The importance of paying due honour to the deceased is clear enough in the diary. The first and apparently the easiest duty of the bereaved was to ensure that as many relatives and friends as possible would attend. Tickets would be issued, but do not seem to have succeeded in limiting the numbers -- to gatecrash might be a mark of respect. Public assembly rooms might be hired for the gathering -- two city halls were required at the funeral of the goldsmith Sir Thomas Vyner -- but even so, they were often, in Pepys's experience, uncomfortably crowded. According to his estimates, four or five hundred people attended the funeral of Anthony Joyce, and roughly two hundred coaches were required to carry Sir Wiliam Batten's mourners from London to his burial at Walthamstow. The numbers in the funeral procession might, in the case of an important person, be swollen by the hiring of professional mourners -- old men or women (according to thesex of thedeceased) who walked in couples ahead of the hearse, their numbercorresponding to his or her age.
The second duty of the deceased's family was to provide the proper habiliments of mourning. Black cloth would be given beforehand to near relatives and servants. At the funeral, scarves and hatbands would be distributed, together with mourning rings that were graded to the rank and degree of relationship of the recipient. The rings, of gold and black enamel, would often be providedfor in the will of the deceased. The house and church would be draped in black for days on end, and mourning coaches would be hired for the funeral and for the customary month's mourning afterwards. At Pepys's own funeral in 1703 mourning was presented to 40 people and 123 rings (of three grades costing 20s., 15s. and 10s.) were distributed. In the case of men of gentle birth (Edward Pepys of Broomthorpe for example), hatchments displaying their arms would be hung from the windows of the house and placed on the hearse. Afternoon was the usual time for the ceremony, but the upper classes preferred to be buried at night. Pepys himself was buried at 9 p.m. The rich spent lavishly on these occasions -- there are records of funerals at about this time costing over £1000, and a state funeral (like Albemarle's) cost £6000 -- and humbler folk probably overspent. The wine and biscuit, the hire of a hall and undertaker, the charges for parson, sexton and ringers were all expenses that could hardly be avoided.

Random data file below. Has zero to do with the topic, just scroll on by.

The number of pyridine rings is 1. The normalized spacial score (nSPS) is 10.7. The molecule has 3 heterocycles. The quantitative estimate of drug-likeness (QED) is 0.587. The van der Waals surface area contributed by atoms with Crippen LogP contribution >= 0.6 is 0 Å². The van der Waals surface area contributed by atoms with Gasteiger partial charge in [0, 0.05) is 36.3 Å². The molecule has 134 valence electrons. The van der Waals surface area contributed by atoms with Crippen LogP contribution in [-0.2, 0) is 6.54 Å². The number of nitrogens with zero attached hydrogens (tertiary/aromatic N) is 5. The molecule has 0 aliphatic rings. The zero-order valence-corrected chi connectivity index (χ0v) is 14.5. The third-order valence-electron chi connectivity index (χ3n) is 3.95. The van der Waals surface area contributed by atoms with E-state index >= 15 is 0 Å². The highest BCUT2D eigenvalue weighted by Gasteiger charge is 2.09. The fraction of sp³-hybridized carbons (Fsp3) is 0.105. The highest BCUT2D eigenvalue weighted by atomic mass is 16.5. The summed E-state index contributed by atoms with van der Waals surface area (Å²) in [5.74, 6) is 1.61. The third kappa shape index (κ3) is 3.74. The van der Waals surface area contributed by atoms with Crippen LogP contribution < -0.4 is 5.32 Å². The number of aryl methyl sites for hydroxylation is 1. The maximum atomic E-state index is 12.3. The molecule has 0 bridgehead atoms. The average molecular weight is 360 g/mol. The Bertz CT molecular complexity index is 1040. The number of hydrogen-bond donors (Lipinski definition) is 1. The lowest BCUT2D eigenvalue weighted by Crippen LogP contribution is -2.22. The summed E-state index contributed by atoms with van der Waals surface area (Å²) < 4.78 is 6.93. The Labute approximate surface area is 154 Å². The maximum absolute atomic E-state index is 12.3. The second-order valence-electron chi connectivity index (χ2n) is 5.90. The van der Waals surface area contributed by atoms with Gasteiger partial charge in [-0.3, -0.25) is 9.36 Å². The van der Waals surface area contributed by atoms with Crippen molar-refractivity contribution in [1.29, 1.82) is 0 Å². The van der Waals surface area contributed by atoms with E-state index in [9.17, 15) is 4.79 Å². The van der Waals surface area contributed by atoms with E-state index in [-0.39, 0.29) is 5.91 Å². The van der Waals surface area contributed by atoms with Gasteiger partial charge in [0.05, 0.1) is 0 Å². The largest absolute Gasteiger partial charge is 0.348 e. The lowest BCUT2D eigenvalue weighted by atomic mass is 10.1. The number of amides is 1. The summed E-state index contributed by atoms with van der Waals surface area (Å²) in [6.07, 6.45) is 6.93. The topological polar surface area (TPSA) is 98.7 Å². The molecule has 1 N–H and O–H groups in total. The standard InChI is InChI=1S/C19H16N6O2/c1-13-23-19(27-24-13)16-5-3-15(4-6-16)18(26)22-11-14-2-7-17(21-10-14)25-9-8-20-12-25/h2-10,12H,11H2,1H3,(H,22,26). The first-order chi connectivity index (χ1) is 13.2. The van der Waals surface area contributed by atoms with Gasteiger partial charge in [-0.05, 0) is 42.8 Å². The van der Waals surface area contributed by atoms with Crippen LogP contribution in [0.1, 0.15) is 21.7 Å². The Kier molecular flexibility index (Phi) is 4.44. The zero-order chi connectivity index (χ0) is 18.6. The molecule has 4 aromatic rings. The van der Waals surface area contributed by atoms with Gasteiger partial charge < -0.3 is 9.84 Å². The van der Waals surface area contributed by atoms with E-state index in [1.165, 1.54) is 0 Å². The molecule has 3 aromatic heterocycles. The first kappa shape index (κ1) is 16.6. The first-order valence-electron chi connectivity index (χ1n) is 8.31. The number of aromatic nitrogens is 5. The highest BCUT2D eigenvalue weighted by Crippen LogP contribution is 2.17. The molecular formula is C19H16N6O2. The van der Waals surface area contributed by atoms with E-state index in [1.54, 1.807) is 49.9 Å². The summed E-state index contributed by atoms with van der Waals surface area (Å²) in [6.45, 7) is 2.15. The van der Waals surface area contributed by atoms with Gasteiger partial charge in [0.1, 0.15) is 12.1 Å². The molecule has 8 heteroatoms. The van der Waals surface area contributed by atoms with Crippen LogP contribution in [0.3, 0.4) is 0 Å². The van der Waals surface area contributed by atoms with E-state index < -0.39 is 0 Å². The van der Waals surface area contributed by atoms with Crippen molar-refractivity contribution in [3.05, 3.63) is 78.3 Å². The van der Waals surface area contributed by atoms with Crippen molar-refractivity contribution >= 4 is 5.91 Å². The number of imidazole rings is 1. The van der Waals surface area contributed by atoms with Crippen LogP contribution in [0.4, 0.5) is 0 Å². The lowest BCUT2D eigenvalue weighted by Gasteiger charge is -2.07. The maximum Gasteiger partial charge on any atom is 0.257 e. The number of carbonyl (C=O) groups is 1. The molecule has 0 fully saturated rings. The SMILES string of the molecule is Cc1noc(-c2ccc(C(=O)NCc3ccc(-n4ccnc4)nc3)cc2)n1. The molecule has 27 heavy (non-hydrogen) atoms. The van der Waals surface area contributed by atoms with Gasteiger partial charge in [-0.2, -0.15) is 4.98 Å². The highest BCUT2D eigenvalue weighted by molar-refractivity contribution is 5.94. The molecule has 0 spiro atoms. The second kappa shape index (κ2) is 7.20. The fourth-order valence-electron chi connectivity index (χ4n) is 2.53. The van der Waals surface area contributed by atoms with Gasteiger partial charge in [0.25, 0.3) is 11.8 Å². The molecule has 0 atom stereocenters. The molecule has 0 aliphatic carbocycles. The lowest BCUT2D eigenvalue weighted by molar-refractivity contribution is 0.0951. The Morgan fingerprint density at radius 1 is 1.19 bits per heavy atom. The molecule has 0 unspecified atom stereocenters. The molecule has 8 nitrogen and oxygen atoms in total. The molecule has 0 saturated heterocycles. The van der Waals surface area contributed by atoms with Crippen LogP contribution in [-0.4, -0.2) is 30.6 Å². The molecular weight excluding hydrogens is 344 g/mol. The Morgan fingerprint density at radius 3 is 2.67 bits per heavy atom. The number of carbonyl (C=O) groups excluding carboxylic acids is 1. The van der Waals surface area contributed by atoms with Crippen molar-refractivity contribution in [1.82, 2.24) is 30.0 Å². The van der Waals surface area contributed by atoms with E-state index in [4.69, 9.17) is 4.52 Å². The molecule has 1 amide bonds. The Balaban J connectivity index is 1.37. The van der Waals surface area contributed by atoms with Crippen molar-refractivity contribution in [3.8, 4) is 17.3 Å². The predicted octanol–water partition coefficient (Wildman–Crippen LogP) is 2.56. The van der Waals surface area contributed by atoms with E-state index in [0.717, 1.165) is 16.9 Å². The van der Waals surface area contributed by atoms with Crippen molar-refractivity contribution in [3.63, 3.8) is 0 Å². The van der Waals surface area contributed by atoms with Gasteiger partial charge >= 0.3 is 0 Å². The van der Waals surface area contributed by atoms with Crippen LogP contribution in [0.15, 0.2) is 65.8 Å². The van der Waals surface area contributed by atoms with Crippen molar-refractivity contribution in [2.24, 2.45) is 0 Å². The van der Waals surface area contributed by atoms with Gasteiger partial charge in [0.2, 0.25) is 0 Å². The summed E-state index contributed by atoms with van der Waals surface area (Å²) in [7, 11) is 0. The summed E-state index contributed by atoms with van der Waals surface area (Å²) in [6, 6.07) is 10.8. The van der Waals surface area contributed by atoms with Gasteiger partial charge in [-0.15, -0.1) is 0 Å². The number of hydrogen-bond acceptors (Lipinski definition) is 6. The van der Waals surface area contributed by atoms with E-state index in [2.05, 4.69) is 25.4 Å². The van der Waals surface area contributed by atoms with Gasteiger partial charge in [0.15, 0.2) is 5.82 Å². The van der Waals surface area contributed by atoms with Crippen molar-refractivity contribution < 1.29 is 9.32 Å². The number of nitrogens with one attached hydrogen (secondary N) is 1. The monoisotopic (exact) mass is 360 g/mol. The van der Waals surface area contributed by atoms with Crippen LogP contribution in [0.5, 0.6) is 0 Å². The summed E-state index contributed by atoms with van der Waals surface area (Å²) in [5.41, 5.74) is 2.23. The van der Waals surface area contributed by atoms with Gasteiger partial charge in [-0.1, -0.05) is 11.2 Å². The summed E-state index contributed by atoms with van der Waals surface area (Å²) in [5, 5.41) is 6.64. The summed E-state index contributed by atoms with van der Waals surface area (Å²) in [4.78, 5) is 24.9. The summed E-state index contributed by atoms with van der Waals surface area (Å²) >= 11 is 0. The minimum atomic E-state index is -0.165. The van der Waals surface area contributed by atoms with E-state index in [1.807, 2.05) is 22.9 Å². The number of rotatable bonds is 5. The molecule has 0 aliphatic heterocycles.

(L&M, Vol. X, Companion)